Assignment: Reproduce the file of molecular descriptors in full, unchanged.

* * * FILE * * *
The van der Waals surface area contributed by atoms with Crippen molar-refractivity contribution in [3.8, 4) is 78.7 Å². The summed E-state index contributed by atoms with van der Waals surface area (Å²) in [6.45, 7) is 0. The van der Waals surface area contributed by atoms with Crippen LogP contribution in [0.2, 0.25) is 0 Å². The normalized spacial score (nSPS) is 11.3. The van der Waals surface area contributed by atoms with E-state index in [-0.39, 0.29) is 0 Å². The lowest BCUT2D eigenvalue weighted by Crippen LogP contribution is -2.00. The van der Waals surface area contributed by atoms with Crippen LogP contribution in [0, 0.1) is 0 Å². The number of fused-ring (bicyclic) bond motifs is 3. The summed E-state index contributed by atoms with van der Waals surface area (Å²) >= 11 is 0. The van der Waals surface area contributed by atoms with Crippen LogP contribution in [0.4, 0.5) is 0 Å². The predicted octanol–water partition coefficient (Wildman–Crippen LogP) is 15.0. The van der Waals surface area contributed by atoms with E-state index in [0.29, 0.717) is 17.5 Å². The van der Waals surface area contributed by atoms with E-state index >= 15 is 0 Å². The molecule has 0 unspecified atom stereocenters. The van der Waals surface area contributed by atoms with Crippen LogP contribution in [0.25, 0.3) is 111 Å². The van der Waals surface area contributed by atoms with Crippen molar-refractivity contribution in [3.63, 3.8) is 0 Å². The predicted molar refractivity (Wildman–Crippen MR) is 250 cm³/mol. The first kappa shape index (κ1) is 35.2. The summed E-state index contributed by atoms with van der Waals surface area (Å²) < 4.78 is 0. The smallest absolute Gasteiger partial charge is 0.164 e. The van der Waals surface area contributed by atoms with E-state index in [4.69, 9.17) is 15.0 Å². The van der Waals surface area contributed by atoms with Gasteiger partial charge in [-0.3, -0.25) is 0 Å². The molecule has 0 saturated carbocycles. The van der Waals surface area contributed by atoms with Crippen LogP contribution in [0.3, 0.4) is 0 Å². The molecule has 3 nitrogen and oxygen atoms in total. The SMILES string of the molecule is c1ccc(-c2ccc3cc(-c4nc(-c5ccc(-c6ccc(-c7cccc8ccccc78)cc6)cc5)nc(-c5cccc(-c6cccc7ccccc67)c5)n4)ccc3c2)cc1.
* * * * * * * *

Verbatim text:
The van der Waals surface area contributed by atoms with Crippen molar-refractivity contribution in [3.8, 4) is 78.7 Å². The summed E-state index contributed by atoms with van der Waals surface area (Å²) in [6.45, 7) is 0. The van der Waals surface area contributed by atoms with Crippen LogP contribution in [0.2, 0.25) is 0 Å². The normalized spacial score (nSPS) is 11.3. The van der Waals surface area contributed by atoms with E-state index in [-0.39, 0.29) is 0 Å². The lowest BCUT2D eigenvalue weighted by Crippen LogP contribution is -2.00. The van der Waals surface area contributed by atoms with Crippen LogP contribution in [0, 0.1) is 0 Å². The number of fused-ring (bicyclic) bond motifs is 3. The summed E-state index contributed by atoms with van der Waals surface area (Å²) >= 11 is 0. The van der Waals surface area contributed by atoms with Crippen LogP contribution in [0.4, 0.5) is 0 Å². The predicted octanol–water partition coefficient (Wildman–Crippen LogP) is 15.0. The van der Waals surface area contributed by atoms with E-state index in [0.29, 0.717) is 17.5 Å². The van der Waals surface area contributed by atoms with E-state index >= 15 is 0 Å². The molecule has 0 unspecified atom stereocenters. The van der Waals surface area contributed by atoms with Crippen LogP contribution in [0.25, 0.3) is 111 Å². The van der Waals surface area contributed by atoms with Crippen molar-refractivity contribution in [3.63, 3.8) is 0 Å². The predicted molar refractivity (Wildman–Crippen MR) is 250 cm³/mol. The first kappa shape index (κ1) is 35.2. The summed E-state index contributed by atoms with van der Waals surface area (Å²) < 4.78 is 0. The smallest absolute Gasteiger partial charge is 0.164 e. The van der Waals surface area contributed by atoms with E-state index in [4.69, 9.17) is 15.0 Å². The van der Waals surface area contributed by atoms with Gasteiger partial charge in [-0.3, -0.25) is 0 Å². The molecule has 0 saturated carbocycles. The van der Waals surface area contributed by atoms with Crippen LogP contribution in [0.3, 0.4) is 0 Å². The molecule has 3 nitrogen and oxygen atoms in total. The SMILES string of the molecule is c1ccc(-c2ccc3cc(-c4nc(-c5ccc(-c6ccc(-c7cccc8ccccc78)cc6)cc5)nc(-c5cccc(-c6cccc7ccccc67)c5)n4)ccc3c2)cc1.